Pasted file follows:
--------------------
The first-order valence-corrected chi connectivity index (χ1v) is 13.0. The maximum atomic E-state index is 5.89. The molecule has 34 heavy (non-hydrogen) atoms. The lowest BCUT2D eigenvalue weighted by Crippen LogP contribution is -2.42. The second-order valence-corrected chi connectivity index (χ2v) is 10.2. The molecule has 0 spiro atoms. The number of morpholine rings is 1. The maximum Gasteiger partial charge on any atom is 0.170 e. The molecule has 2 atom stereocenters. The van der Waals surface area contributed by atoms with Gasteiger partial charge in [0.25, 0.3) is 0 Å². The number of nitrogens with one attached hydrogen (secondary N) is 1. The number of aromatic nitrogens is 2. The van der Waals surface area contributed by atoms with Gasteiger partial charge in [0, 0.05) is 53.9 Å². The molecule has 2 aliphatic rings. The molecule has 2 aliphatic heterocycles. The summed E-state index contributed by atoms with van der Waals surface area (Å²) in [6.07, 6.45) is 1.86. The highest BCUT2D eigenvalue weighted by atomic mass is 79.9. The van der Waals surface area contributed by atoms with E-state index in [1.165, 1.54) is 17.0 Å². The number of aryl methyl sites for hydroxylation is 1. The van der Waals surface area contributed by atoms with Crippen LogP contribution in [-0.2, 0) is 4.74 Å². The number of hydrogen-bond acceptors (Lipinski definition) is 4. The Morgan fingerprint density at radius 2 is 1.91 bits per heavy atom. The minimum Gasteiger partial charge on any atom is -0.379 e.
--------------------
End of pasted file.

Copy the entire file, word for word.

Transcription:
The first-order valence-corrected chi connectivity index (χ1v) is 13.0. The maximum atomic E-state index is 5.89. The molecule has 34 heavy (non-hydrogen) atoms. The lowest BCUT2D eigenvalue weighted by Crippen LogP contribution is -2.42. The second-order valence-corrected chi connectivity index (χ2v) is 10.2. The molecule has 0 spiro atoms. The number of morpholine rings is 1. The maximum Gasteiger partial charge on any atom is 0.170 e. The molecule has 2 atom stereocenters. The van der Waals surface area contributed by atoms with Gasteiger partial charge in [0.25, 0.3) is 0 Å². The number of nitrogens with one attached hydrogen (secondary N) is 1. The number of aromatic nitrogens is 2. The van der Waals surface area contributed by atoms with Gasteiger partial charge in [0, 0.05) is 53.9 Å². The molecule has 2 aliphatic rings. The molecule has 2 aliphatic heterocycles. The summed E-state index contributed by atoms with van der Waals surface area (Å²) in [6.07, 6.45) is 1.86. The highest BCUT2D eigenvalue weighted by atomic mass is 79.9. The van der Waals surface area contributed by atoms with E-state index in [1.165, 1.54) is 17.0 Å². The number of aryl methyl sites for hydroxylation is 1. The van der Waals surface area contributed by atoms with Crippen LogP contribution in [-0.2, 0) is 4.74 Å². The number of hydrogen-bond acceptors (Lipinski definition) is 4. The Morgan fingerprint density at radius 2 is 1.91 bits per heavy atom. The minimum Gasteiger partial charge on any atom is -0.379 e.